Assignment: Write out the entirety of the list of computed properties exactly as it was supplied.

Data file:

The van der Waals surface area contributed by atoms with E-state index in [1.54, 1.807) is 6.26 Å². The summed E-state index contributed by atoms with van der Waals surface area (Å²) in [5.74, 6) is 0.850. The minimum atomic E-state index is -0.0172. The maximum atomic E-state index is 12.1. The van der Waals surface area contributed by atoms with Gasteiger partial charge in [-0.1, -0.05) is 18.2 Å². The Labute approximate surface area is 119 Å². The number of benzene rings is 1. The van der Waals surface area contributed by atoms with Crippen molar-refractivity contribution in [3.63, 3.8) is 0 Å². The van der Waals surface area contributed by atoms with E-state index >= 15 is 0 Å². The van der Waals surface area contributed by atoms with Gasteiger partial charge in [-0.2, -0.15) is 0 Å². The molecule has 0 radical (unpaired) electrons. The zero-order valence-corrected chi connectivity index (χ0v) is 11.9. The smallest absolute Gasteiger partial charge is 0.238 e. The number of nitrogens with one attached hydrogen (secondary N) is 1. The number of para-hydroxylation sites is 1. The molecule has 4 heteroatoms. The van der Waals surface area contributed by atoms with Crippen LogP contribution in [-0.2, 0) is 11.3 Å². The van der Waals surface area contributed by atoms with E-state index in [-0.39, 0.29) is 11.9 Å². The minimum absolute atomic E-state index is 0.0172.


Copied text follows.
The van der Waals surface area contributed by atoms with E-state index in [1.54, 1.807) is 6.26 Å². The summed E-state index contributed by atoms with van der Waals surface area (Å²) in [5.74, 6) is 0.850. The minimum atomic E-state index is -0.0172. The maximum atomic E-state index is 12.1. The van der Waals surface area contributed by atoms with Gasteiger partial charge in [-0.1, -0.05) is 18.2 Å². The Labute approximate surface area is 119 Å². The number of benzene rings is 1. The van der Waals surface area contributed by atoms with Crippen molar-refractivity contribution in [3.63, 3.8) is 0 Å². The van der Waals surface area contributed by atoms with E-state index >= 15 is 0 Å². The van der Waals surface area contributed by atoms with Gasteiger partial charge in [-0.2, -0.15) is 0 Å². The molecule has 0 radical (unpaired) electrons. The zero-order valence-corrected chi connectivity index (χ0v) is 11.9. The smallest absolute Gasteiger partial charge is 0.238 e. The number of nitrogens with one attached hydrogen (secondary N) is 1. The number of para-hydroxylation sites is 1. The molecule has 4 heteroatoms. The van der Waals surface area contributed by atoms with Crippen LogP contribution in [-0.2, 0) is 11.3 Å². The van der Waals surface area contributed by atoms with E-state index in [-0.39, 0.29) is 11.9 Å². The minimum absolute atomic E-state index is 0.0172.